In Need of a Savior
Why Did Jesus Come to Earth?3 Digging Deeper
What is the Covenant Jesus Offers?3 Digging Deeper
Did Jesus Really Rise From The Dead?3 Digging Deeper
What does Jesus' Resurrection Mean to Me?3 Digging Deeper
Who is Jesus?3 Digging Deeper
Why Should I Be Like Jesus?3 Digging Deeper
What Change Does God Expect of Me?3 Digging Deeper
How Can I Find Life Through Death?3 Digging Deeper
What Does it Mean to Repent?3 Digging Deeper
How Can I Be Born Again?4 Digging Deeper
Restoring what was Lost
“Restore” means to “renew or re-make something back to its original condition.” The word is frequently used to refer to working with old automobiles or pieces of furniture to clean, repair and return them to their original, mint condition. Spiritually, about 400 B.C. through the prophet Malachi, God promised a restoration or renewal of his people returning to him: “Behold, I will send you Elijah the prophet before the great and awesome day of the Lord comes. 6 And he will turn the hearts of fathers to their children and the hearts of children to their fathers” (Malachi 4:5-6). This prophecy was fulfilled in the ministry of John the Baptist who preached repentance and remission of sins that “prepared people for the Lord” (Luke 1:16-17; Matthew 11:7-15). Jesus referred to John’s work as “restoring all things” (Matthew 17:11).
Before sinning, Adam lived in perfect fellowship with God, with his wife, Eve, and with nature. As a result of his sin, Adam felt guilt because he knew that he had broken God’s command. His fellowship with God was broken. He tried to cover up his nakedness with fig leaves. He tried to hide from God. He blamed his wife for his failure. He would experience hardship, suffering and toil as nature fought against him. He would eventually die and his body would return to the dust of the ground from whence it was made. Eve would have pain in childbearing and eventually die physically, too.
What was lost in Adam was restored in Christ Jesus came into the world “to save sinners” (2 Timothy 1:15) through his once for all sacrifice as the perfect lamb of God (John 1:29; Hebrews 9:28). “Christ also suffered once for sins, the righteous for the unrighteous, that he might bring us to God” (1 Peter 3:18). Through the sacrifice of Jesus on behalf of our sins, we can now be forgiven of all our sins, receive God’s Holy Spirit, and have fellowship with God as his children (Acts 2:22-38; 13:38-39; Galatians 3:26-29). Here is what happened to us:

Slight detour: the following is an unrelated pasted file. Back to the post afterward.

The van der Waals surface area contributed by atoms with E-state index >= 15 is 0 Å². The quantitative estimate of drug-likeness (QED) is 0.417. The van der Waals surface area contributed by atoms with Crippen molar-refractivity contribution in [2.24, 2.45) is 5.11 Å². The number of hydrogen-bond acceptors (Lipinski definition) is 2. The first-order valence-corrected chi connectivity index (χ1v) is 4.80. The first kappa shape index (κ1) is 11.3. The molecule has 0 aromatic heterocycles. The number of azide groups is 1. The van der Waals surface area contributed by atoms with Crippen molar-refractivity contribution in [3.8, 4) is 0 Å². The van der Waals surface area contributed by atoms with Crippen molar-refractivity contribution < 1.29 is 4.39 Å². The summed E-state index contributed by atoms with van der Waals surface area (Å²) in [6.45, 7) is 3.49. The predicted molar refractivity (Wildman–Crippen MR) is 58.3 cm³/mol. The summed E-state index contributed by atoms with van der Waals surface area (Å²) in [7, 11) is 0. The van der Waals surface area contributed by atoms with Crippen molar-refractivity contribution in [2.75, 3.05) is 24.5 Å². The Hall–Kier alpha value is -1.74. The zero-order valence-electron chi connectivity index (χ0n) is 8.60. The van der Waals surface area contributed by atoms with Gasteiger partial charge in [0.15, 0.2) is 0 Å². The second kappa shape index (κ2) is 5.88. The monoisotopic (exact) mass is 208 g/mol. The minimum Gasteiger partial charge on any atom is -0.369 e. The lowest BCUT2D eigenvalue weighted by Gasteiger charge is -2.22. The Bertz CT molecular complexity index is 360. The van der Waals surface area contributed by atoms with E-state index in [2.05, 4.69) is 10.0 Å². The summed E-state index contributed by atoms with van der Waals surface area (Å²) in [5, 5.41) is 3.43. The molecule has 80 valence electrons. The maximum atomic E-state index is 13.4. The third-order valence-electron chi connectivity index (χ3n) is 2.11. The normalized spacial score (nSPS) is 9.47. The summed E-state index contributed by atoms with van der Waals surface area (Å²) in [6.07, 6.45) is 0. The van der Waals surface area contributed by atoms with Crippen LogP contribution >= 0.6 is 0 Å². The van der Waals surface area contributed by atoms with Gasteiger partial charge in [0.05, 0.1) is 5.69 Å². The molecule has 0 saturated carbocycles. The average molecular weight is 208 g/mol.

Once you were alienated from God and were enemies in your minds because of your evil behavior. 22 But now he has reconciled you by Christ’s physical body through death to present you holy in his sight, without blemish and free from accusation. (Colossians 1:21-22)
Because we have been put right with God by our faith in Jesus, we have peace with God (Romans 5:1-2). We were united with Christ’s death and resurrection when we were baptized into Christ and raised up to live a new life as a new creation in Christ (Romans 6:3-5; 2 Corinthians 5:17). We are now God’s workmanship to do good works that honor him (Ephesians 2:10). We “serve the living and true God and wait for his Son from heaven, whom he raised from the dead who rescues us from the coming wrath” (1 Thessalonians 1:9-10).
Our new and restored relationship with God also brings with it a new, loving relationship between husbands and wives who love and serve each other “in the Lord” (Ephesians 5:22-33) with “consideration and respect” (1 Peter 3:1-7). We love others as Christ loves us (John 13:34-35; Ephesians 5:1-2). In regard to our old way of life, we “put off the old self which is corrupted by deceitful desires” and are “made new in the attitude of our minds and put on the new self, created to be like God in true righteousness and holiness” (Ephesians 4:22-24).
Through the indwelling Spirit of God and the presence of Christ we live now to please God in everything (Ephesians 3:17-18). He enables us to be “strong in the Lord and in the power of his might” (Ephesians 6:10). He is constantly with us and will never leave us or forsake us (Matthew 28:20; Hebrews 13:5-6).
As descendants of Adam, we know we will physically die (unless Jesus returns first). But in Christ, God reverses our death warrant. He promises that just as he raised Jesus from the dead, so he will raise us up, too, to be with him forever. Jesus, who is “the resurrection and the life,” promised, “Because I live, you shall live also” (John 11:25-26; 14:19). The resurrection of Jesus also guarantees our resurrection (1 Corinthians 15:1-28). The Apostle Paul writes about the nature of our resurrection body:
The body that is sown is perishable, it is raised imperishable; 43 it is sown in dishonor, it is raised in glory; it is sown in weakness, it is raised in power; 44 it is sown a natural body, it is raised a spiritual body. If there is a natural body, there is also a spiritual body. (15:42-44)
Death is a reality, but, ”Thanks be to God! He gives us the victory through our Lord Jesus Christ” (1 Corinthians 15:57). Because of the certainty of this victory, Paul concludes:
Therefore, my dear brothers and sisters, stand firm. Let nothing move you. Always give yourselves fully to the work of the Lord, because you know that your labor in the Lord is not in vain (15:58).